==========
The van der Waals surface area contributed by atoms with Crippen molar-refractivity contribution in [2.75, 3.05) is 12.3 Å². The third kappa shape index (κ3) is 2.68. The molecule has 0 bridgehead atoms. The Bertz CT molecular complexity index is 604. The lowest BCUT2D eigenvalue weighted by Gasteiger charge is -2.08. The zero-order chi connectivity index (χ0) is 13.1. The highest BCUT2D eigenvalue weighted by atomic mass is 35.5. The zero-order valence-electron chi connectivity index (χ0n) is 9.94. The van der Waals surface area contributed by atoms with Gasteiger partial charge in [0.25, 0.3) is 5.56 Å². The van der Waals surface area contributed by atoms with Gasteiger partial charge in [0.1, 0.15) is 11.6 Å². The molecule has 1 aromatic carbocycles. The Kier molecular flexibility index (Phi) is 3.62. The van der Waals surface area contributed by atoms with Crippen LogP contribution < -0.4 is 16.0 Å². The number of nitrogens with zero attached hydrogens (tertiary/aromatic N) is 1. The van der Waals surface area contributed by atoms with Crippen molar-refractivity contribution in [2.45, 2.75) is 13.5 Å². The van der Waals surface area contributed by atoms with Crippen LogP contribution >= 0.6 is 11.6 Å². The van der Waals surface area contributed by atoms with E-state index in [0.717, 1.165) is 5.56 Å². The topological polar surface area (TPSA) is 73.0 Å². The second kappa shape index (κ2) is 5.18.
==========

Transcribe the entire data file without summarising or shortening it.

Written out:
The van der Waals surface area contributed by atoms with Crippen molar-refractivity contribution in [2.75, 3.05) is 12.3 Å². The third kappa shape index (κ3) is 2.68. The molecule has 0 bridgehead atoms. The Bertz CT molecular complexity index is 604. The lowest BCUT2D eigenvalue weighted by Gasteiger charge is -2.08. The zero-order chi connectivity index (χ0) is 13.1. The highest BCUT2D eigenvalue weighted by atomic mass is 35.5. The zero-order valence-electron chi connectivity index (χ0n) is 9.94. The van der Waals surface area contributed by atoms with Gasteiger partial charge in [0.25, 0.3) is 5.56 Å². The van der Waals surface area contributed by atoms with Gasteiger partial charge in [0.1, 0.15) is 11.6 Å². The molecule has 1 aromatic carbocycles. The Kier molecular flexibility index (Phi) is 3.62. The van der Waals surface area contributed by atoms with Crippen LogP contribution < -0.4 is 16.0 Å². The number of nitrogens with zero attached hydrogens (tertiary/aromatic N) is 1. The van der Waals surface area contributed by atoms with Crippen molar-refractivity contribution in [2.45, 2.75) is 13.5 Å². The van der Waals surface area contributed by atoms with Crippen LogP contribution >= 0.6 is 11.6 Å². The van der Waals surface area contributed by atoms with E-state index in [0.717, 1.165) is 5.56 Å². The topological polar surface area (TPSA) is 73.0 Å². The second kappa shape index (κ2) is 5.18.